Article II, Section 2 of the Constitution is clear. A president may nominate judges to the Supreme Court, but the power to grant or withhold consent rests exclusively with the U.S. Senate.
Nowhere does it say that the Senate must hold hearings or votes on these nominees. Senators of both parties have acknowledged and supported this position for years.
In 2005, Senate Minority Leader Harry Reid, D-Nev., declared, “Nowhere in that document (the Constitution) does it say the Senate has a duty to give presidential nominees a vote.”
Vice President Joe Biden, former chairman of the Senate Judiciary Committee, made a similar argument in 1992. Biden said that “once the political season is underway, and it is, action on a Supreme Court nomination must be put off until after the election campaign is over. That is what is fair to the nominee and essential to the process.”
Both Reid and Biden were right then. Senate Republicans are right now. Despite Democrats previously making the same argument, they now say Republicans are not doing their job. I say we are doing our job.
What’s at stake here is the integrity of the advice-and-consent process, not a particular nominee. It’s the principle, not the individual.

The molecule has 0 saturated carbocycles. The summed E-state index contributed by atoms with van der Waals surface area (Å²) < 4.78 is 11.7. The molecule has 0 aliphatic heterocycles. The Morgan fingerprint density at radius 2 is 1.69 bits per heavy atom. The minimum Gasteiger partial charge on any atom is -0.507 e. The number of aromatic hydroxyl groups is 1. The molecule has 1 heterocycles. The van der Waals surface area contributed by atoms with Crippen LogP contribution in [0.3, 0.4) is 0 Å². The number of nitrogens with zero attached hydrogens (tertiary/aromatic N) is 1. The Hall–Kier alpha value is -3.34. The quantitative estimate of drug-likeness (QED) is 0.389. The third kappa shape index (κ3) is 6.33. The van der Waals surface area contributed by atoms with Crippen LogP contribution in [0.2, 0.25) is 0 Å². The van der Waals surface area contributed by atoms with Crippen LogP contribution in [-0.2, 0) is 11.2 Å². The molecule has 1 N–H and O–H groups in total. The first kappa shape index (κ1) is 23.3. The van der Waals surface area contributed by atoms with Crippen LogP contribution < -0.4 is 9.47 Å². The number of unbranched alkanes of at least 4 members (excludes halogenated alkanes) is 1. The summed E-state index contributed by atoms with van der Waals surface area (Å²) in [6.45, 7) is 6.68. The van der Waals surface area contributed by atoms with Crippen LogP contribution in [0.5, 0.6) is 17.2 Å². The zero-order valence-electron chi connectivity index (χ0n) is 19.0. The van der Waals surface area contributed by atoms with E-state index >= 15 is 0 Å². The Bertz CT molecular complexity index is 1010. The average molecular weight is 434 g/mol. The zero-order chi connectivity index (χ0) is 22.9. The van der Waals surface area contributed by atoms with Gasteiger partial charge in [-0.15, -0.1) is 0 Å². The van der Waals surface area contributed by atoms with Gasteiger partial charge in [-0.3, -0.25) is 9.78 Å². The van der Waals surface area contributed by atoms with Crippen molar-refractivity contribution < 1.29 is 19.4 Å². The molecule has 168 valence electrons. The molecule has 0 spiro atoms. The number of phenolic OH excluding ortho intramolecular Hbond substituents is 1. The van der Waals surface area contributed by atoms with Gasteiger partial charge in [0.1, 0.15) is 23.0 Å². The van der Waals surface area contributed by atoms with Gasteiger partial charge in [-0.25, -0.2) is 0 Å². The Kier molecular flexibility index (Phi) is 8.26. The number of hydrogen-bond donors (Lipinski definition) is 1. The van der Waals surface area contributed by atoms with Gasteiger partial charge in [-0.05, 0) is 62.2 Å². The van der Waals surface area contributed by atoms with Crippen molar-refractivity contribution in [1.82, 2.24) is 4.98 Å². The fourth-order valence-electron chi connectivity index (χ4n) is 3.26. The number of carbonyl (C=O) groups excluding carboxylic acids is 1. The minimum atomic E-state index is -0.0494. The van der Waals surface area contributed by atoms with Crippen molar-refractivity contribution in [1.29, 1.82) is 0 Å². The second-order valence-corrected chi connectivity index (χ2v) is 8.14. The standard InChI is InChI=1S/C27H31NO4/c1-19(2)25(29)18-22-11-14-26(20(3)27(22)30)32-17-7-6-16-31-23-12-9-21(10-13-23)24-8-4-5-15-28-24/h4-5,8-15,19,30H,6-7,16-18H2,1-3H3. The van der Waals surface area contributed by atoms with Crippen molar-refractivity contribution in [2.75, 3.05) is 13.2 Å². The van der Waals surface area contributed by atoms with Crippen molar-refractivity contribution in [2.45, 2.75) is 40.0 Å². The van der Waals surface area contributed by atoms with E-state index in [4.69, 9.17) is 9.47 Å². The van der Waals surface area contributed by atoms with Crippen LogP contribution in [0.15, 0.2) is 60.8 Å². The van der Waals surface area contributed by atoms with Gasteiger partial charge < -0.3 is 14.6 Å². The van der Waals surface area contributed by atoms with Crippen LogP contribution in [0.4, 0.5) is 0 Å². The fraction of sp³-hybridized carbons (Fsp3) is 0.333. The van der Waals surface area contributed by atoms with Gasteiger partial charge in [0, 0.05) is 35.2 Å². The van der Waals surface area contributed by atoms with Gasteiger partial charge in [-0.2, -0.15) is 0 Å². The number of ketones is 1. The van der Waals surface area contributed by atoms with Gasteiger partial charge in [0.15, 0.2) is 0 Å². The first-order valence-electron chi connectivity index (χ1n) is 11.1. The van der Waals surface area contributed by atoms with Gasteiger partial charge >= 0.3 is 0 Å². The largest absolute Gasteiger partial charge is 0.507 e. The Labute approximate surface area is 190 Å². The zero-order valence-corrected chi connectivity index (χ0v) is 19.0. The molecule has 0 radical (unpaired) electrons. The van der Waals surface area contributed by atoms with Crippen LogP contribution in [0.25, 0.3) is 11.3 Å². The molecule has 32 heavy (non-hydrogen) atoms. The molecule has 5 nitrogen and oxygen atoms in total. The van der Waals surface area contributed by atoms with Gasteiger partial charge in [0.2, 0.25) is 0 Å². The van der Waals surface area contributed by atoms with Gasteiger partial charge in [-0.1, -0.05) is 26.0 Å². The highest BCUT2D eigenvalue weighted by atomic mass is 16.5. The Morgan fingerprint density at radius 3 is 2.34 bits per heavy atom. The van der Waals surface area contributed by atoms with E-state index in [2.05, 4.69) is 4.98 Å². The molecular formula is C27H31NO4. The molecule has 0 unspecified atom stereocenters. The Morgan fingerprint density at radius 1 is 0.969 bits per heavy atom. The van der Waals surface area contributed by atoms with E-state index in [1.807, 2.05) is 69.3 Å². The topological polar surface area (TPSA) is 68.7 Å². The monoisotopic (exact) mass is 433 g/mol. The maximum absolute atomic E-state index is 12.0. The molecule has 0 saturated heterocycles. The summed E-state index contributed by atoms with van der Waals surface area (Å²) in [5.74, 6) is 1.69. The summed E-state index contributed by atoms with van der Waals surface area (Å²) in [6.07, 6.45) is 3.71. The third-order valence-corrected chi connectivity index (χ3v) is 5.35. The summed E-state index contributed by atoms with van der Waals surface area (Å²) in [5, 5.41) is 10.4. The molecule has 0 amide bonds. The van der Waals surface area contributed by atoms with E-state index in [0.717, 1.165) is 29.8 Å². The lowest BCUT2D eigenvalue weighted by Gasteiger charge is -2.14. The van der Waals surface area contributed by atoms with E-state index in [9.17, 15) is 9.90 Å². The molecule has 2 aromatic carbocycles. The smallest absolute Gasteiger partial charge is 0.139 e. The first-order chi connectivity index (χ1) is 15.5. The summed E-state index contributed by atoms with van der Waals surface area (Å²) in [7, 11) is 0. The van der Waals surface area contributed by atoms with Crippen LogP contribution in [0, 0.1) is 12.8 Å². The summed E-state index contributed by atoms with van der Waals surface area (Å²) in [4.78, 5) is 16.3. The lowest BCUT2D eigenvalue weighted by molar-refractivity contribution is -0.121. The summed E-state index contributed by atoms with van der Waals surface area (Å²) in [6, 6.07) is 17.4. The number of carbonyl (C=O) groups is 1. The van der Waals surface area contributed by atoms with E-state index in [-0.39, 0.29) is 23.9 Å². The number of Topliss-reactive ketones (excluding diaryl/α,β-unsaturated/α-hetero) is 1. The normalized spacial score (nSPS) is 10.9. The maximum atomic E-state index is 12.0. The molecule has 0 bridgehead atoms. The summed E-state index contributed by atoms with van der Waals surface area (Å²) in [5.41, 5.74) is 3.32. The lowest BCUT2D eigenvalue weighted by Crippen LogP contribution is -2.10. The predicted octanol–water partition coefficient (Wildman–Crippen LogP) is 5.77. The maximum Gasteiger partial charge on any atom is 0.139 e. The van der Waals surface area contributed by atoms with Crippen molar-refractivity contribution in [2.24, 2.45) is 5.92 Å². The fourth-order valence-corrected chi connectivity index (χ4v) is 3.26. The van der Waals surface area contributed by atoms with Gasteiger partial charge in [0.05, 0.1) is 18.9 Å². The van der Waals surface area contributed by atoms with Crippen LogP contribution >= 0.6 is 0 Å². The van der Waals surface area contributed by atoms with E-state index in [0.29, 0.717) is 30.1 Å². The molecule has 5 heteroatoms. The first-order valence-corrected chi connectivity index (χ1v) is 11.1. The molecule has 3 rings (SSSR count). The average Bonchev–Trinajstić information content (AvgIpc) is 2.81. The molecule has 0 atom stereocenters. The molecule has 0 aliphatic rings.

The Democrats’ hypocrisy and political posturing is a perfect example of why Americans are fed up with Washington politicians and why Supreme Court confirmation hearings should not be held against the backdrop of a presidential election.
That is not a partisan viewpoint. The last time a Supreme Court vacancy arose in a presidential election year, and a nominee was confirmed in that same year, was 1932. Not since 1888 was a Supreme Court justice nominated and confirmed by a divided government in a presidential election year.
The upcoming presidential election will not only determine the direction of our country, but also serve as a referendum on the balance of the Supreme Court for generations.
The American people deserve a voice in this process.
Sen. David Perdue, R-Ga., the only Fortune 500 CEO in Congress, serves on the Senate Judiciary Committee.
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